Slash and Burn Farming in Laos Causes Severe Smog in Vientiane

Residents of Laos’ capital Vientiane have been forced to endure a blanket of heavy smog caused by slash and burn agriculture since March.

A prolonged period of low atmospheric pressure in the Southeast Asia region is preventing the smog from clearing up and as the capital becomes hotter, residents are becoming increasingly concerned for their health.

Some days in the capital when you look up, you can’t even see the sky, said a man from Vientiane in a recent interview with RFA’s Lao Service.

There’s a lot of smoke. It’s too hot, blurry and foggy, he said.

An official of the Lao Health Ministry said the ministry has advised people to take precautions when not indoors.

The smog this year is way worse than last year. We’ve notified people in Vientiane and the northern provinces that they should wear masks when going out, he said.

The ministry issued a warning this week saying that air pollution was in the orange zone on Laos’ air advisory index, meaning the air is polluted and dangerous to the health of people.

According to the 2018 Environmental Performance Index, Laos was the most polluted country in ASEAN, a ten-nation regional grouping.

Slash and Burn

The main cause of the foul air conditions is slash-and-burn agriculture, a process by which farmers in forested regions clear the land by burning it.

It’s been smoggy because the farmers are burning their fields and rice paddies. When they burn the fields, the fire spreads to other places, said an official of the Natural Resources and Environment Ministry.

The resulting layer of ash makes the land fertile for a few years, but after that the land becomes useless and the farmer must find more forested land to burn.

During Lao New Year [which falls in mid-April], when driving in the North I saw a lot of forest fires [caused by] farmers burning their rice fields. The air in and around Luang Prabang is very dusty, said a Lao environmentalist.

The ministry official said that fighting the forest fires has been a challenge.

We can’t extinguish the fires because we don’t have enough manpower or high-tech equipment, like airplanes, said the official.

A big contributor to the smog in the capital was a huge fire in Vientiane’s Phou Pha Nang National Protected Forest that reduced almost 100 hectares of the forest to ash. Lao media has said that smoke from that disaster remains in the sky above the capital to this day.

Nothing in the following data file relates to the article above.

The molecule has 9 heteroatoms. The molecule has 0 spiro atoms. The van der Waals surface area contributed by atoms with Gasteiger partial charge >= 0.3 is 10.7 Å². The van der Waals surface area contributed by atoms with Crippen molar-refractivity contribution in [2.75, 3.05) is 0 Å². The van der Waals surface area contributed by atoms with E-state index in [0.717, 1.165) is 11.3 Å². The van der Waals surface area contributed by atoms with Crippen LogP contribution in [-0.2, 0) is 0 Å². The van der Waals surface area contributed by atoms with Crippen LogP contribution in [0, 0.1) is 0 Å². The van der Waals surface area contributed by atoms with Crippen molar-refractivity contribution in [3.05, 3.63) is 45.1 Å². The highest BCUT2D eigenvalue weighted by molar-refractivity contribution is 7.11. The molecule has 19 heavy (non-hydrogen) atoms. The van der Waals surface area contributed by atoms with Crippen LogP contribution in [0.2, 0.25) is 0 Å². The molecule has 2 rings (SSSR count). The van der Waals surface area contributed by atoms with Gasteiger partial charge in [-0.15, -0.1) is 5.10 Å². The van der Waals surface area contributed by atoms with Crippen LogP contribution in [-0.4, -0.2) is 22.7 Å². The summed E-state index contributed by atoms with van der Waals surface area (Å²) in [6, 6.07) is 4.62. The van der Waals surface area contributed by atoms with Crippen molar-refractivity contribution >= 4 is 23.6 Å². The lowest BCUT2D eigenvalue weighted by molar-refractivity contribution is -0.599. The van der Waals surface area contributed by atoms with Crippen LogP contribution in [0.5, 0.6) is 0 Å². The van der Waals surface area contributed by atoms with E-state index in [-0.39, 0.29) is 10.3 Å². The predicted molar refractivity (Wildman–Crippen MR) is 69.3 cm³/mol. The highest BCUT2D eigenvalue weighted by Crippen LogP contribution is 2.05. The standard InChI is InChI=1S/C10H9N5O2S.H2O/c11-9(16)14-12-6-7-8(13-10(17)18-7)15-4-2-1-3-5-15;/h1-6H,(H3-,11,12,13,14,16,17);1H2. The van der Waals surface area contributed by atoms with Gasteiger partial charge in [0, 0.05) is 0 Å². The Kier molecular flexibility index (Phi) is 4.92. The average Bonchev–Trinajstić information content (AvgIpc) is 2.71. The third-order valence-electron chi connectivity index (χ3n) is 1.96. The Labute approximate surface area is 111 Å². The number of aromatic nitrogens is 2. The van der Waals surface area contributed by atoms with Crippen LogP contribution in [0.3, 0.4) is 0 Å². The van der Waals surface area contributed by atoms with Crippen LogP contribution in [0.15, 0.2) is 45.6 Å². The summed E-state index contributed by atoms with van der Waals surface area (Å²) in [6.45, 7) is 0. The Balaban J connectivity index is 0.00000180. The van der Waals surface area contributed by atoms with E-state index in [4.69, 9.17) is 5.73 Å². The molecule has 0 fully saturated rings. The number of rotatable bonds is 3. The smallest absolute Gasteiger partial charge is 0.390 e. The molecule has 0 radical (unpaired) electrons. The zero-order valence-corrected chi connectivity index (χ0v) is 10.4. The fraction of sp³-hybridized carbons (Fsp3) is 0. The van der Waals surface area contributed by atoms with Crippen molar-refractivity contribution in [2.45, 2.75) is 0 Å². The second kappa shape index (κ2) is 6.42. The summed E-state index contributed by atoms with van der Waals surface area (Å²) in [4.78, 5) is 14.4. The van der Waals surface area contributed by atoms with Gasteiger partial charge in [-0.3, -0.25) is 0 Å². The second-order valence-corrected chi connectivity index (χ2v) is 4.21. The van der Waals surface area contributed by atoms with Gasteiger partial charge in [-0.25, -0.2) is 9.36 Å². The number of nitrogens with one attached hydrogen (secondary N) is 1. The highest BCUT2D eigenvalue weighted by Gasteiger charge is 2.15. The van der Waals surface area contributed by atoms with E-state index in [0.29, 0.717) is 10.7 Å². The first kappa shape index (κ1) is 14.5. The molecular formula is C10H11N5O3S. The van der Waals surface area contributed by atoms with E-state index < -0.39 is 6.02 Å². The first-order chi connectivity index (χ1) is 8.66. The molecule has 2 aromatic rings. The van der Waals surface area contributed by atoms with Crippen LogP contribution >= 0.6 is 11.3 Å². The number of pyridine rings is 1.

On a small scale, slash-and-burn cultivation is not a problem. It has been practiced in forested regions for thousands of years worldwide, but in modern times the scale of damage that can be caused by this method, both to the forest and to air quality has multiplied exponentially.

The practice is prominent among ethnic groups living in the mountains, and they usually begin clearing and burning land in March and April every year.

Greenpeace Thailand’s director Tara Buakamsri and other experts blamed seasonal smog in the Mekong area on monoculture maize farming in a recent report in The Nation, a Thai English-language newspaper.

Slash and burn agriculture is not the only culprit. People living in cities and towns also routinely burn garbage, especially after the New Year celebration.

Residents of Vang Vieng told RFA that a large trash dump near the city was left burning for several days after it had been lit on Saturday.

We can’t sleep at night because the smoke [from the dump] comes close to our village. We can’t even breathe, said one resident.

After receiving many complaints, the district authorities are looking into the matter. An official of the local government said, We’re going to inspect the situation and try to solve the problem.

Trash is also burnt frequently in Vientiane.

There are no official reports on the number of people who have fallen ill because of the smog. The government has said that it is making an effort to curb slash-and-burn agriculture, but stopping it is difficult.

Two years ago, an official of the agriculture and forestry department of Xayaburi province told RFA that they had orders from the central government to control the practice better.

But some farmers burn their land at night, the official said.

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